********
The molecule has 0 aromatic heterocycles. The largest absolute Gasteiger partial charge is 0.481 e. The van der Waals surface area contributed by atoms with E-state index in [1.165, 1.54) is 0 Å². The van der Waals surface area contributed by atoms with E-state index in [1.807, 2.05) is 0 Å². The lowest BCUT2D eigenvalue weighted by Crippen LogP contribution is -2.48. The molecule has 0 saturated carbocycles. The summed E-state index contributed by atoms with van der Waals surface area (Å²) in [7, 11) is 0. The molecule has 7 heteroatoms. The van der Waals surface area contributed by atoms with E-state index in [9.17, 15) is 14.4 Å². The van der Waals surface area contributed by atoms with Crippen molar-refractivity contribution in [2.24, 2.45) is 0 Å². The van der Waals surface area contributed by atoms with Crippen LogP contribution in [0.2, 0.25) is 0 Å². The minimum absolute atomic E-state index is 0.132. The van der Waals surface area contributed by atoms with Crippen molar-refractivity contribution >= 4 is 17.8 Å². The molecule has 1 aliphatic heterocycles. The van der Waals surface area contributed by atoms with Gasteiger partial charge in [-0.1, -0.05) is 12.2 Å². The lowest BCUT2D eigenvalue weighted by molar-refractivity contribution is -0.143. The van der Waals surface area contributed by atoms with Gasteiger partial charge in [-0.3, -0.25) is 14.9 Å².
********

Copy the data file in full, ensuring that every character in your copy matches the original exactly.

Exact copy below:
The molecule has 0 aromatic heterocycles. The largest absolute Gasteiger partial charge is 0.481 e. The van der Waals surface area contributed by atoms with E-state index in [1.165, 1.54) is 0 Å². The van der Waals surface area contributed by atoms with E-state index in [1.807, 2.05) is 0 Å². The lowest BCUT2D eigenvalue weighted by Crippen LogP contribution is -2.48. The molecule has 0 saturated carbocycles. The summed E-state index contributed by atoms with van der Waals surface area (Å²) in [7, 11) is 0. The molecule has 7 heteroatoms. The van der Waals surface area contributed by atoms with E-state index in [9.17, 15) is 14.4 Å². The van der Waals surface area contributed by atoms with Crippen molar-refractivity contribution in [2.24, 2.45) is 0 Å². The van der Waals surface area contributed by atoms with Crippen LogP contribution in [0.2, 0.25) is 0 Å². The minimum absolute atomic E-state index is 0.132. The van der Waals surface area contributed by atoms with Crippen molar-refractivity contribution >= 4 is 17.8 Å². The molecule has 1 aliphatic heterocycles. The van der Waals surface area contributed by atoms with Gasteiger partial charge in [-0.1, -0.05) is 12.2 Å². The lowest BCUT2D eigenvalue weighted by molar-refractivity contribution is -0.143. The van der Waals surface area contributed by atoms with Gasteiger partial charge in [-0.3, -0.25) is 14.9 Å².